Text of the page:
It was a horrendous act which took the lives of TV reporter Alison Parker and cameraman Adam Ward. Fourteen hours after Alison’s death, her bereaved father appeared on a news program for an interview. He came on TV so soon after this senseless loss, in part as he says, because he wanted his daughter to be remembered. Parents want their deceased children to be remembered. Parents want their child’s life to count for something, to mean something, to be remembered and not be forgotten.

As a matter of fact, we all want our lives to count for something, to mean something, to be remembered. No one wants to be forgotten.

Yet the sad reality is that we will all soon, very soon after we are gone, be forgotten, completely forgotten by this world. I like to ask people this question to illustrate the fact that we will soon be forgotten: Do you know the first and last name of your eight great-grandparents? Most do not know any full names, some know a name or two, no one has ever told me that they know all eight names (although a few could look them up in an old family Bible or dusty file). So we are separated from our great-grandparents by 2 generations and they are forgotten already! Do you think you will be any different? You and I too will soon be forgotten. As we sing in a hymn (#733):

Time, like an ever-rolling stream, Soon bears us all away; We fly forgotten as a dream Dies at the opening day.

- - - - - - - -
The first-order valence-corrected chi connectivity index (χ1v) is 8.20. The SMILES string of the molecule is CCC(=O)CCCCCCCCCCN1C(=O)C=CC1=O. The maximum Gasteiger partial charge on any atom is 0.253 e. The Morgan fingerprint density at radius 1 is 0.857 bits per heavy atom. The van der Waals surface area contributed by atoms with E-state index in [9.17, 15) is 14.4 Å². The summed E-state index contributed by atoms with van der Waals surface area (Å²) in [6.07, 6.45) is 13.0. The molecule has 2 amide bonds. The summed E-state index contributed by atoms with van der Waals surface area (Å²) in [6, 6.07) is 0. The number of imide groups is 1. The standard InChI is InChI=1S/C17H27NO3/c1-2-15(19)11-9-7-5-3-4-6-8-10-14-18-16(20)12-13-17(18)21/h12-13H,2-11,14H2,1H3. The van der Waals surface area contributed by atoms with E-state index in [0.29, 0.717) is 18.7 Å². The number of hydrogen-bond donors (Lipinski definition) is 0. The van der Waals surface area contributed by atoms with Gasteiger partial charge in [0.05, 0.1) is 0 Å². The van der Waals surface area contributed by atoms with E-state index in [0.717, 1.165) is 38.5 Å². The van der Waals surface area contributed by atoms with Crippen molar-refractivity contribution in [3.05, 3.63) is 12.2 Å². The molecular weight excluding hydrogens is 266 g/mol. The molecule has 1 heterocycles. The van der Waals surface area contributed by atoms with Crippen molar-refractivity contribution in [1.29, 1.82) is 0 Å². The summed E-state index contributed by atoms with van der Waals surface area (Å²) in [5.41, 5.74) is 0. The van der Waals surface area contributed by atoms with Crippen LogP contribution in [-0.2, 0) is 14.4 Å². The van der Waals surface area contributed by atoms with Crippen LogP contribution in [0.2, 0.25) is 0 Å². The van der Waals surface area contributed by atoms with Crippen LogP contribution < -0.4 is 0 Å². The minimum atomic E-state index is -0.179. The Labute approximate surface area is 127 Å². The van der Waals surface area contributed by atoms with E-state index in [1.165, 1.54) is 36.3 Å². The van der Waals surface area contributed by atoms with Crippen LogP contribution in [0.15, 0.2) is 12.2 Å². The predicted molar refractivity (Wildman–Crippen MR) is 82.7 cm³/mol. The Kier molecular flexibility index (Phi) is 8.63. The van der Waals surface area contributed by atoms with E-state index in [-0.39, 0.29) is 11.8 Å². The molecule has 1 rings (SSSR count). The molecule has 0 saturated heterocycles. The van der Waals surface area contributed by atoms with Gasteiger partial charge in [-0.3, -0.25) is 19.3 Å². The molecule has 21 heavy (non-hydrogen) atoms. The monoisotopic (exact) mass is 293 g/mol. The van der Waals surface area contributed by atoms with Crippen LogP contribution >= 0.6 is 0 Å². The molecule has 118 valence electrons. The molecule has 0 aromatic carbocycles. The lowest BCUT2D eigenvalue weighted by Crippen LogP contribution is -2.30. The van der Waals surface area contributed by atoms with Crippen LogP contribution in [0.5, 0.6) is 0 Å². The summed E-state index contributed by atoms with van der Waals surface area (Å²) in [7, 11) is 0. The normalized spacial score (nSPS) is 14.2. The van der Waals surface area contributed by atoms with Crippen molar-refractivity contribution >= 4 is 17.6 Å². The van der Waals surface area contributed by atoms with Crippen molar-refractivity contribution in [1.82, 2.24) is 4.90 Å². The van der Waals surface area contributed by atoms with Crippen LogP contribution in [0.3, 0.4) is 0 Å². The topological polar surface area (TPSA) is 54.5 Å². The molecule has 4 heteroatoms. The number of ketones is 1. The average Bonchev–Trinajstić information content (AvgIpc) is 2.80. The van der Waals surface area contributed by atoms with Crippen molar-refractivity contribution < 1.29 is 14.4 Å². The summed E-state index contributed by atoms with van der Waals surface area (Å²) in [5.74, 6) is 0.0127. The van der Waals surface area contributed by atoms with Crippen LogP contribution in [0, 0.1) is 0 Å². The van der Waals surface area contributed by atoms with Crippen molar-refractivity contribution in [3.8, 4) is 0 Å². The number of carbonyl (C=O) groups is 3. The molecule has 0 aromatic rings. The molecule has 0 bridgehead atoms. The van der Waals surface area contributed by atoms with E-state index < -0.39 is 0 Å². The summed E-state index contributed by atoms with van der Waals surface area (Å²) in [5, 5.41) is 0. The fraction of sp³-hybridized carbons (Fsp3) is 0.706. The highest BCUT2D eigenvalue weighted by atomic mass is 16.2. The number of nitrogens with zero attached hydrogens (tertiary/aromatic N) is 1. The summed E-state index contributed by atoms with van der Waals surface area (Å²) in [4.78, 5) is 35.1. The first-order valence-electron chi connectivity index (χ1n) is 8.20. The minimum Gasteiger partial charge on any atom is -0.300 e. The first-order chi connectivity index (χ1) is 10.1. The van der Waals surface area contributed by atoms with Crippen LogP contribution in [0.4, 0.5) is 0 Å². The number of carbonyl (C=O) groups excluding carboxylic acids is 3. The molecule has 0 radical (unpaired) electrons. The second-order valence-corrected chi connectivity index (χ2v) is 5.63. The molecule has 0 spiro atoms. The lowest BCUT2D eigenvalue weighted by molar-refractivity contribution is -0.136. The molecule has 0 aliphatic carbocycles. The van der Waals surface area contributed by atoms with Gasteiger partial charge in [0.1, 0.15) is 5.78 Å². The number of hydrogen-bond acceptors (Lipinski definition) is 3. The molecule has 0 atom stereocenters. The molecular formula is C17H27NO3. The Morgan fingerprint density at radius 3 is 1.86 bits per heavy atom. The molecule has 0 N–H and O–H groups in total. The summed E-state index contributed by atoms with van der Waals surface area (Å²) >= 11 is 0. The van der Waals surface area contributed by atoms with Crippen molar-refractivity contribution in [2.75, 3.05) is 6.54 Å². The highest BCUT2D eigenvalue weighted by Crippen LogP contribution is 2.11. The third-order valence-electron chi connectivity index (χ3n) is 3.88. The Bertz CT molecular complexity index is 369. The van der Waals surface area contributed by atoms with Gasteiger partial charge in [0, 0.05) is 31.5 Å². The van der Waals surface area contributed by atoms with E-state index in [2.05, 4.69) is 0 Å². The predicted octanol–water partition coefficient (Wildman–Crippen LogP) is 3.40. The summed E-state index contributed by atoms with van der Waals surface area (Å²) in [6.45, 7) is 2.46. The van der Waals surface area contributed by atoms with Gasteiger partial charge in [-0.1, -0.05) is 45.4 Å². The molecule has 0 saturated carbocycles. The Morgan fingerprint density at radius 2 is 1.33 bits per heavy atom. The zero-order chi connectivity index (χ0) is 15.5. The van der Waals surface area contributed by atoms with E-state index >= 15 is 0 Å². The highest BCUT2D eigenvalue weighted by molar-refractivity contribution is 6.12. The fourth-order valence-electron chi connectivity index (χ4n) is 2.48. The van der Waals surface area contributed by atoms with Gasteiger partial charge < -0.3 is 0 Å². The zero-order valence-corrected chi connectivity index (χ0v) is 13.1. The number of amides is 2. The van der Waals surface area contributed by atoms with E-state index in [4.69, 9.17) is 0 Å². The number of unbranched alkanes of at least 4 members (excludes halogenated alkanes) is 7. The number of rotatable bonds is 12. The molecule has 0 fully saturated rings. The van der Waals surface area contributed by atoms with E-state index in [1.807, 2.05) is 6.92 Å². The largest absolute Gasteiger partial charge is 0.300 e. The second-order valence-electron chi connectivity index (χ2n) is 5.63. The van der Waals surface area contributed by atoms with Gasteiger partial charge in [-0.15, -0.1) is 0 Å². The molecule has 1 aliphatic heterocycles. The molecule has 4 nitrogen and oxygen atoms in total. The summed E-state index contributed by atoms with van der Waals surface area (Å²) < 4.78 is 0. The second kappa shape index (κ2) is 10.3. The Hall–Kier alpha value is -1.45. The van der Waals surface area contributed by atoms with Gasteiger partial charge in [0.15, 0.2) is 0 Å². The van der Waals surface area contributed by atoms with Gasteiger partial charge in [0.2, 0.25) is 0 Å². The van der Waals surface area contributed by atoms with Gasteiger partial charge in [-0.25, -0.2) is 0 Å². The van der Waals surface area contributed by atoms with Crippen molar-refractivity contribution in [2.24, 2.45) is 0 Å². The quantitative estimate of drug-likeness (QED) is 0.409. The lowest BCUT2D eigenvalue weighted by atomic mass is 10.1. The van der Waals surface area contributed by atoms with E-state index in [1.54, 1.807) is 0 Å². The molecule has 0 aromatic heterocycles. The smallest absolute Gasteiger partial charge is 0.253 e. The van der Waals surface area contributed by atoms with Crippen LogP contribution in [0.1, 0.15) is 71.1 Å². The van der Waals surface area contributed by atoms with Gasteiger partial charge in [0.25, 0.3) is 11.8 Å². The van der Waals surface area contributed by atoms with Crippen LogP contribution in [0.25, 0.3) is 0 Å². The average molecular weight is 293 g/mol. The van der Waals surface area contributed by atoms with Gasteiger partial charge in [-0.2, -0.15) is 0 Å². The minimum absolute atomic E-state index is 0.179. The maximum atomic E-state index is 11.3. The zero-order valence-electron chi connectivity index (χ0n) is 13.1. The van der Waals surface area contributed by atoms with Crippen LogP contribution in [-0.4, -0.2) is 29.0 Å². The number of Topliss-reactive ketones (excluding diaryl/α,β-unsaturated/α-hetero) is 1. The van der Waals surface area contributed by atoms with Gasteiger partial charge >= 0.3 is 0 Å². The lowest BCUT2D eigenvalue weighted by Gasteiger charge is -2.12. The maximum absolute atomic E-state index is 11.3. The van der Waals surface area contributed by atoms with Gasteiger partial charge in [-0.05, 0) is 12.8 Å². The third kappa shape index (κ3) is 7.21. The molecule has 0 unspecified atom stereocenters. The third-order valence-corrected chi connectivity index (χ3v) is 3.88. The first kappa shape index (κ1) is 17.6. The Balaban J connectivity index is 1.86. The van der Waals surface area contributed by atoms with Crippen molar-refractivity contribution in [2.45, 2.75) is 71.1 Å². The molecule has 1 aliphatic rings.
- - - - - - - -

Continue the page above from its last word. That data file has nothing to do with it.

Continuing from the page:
As it says in Psalm 103:15,16: “As for man, his days are like grass, he flourishes like a flower of the field: the wind blows over it and it is gone, and its place remembers it no more.

Our ultimate remembrance is not from what we have done or the people we have known or the trophies that we have won. Our ultimate remembrance is from God. The wicked thief on the cross repented of his sin and asked Jesus, “remember me when you come into your kingdom.” Jesus promised the repentant thief that he would be with him that day in paradise. Life eternal with God, granted by Jesus, our sin-bearer, is the only answer to our longing for remembrance.

Jesus is the way to a meaningful life. Living and acting in his forgiving love is a way for a life that counts. Trusting in Jesus is the only way to have a life that will be remembered. So we want to say this to our children, grandchildren and others: You can forget me, but never forget your Savior!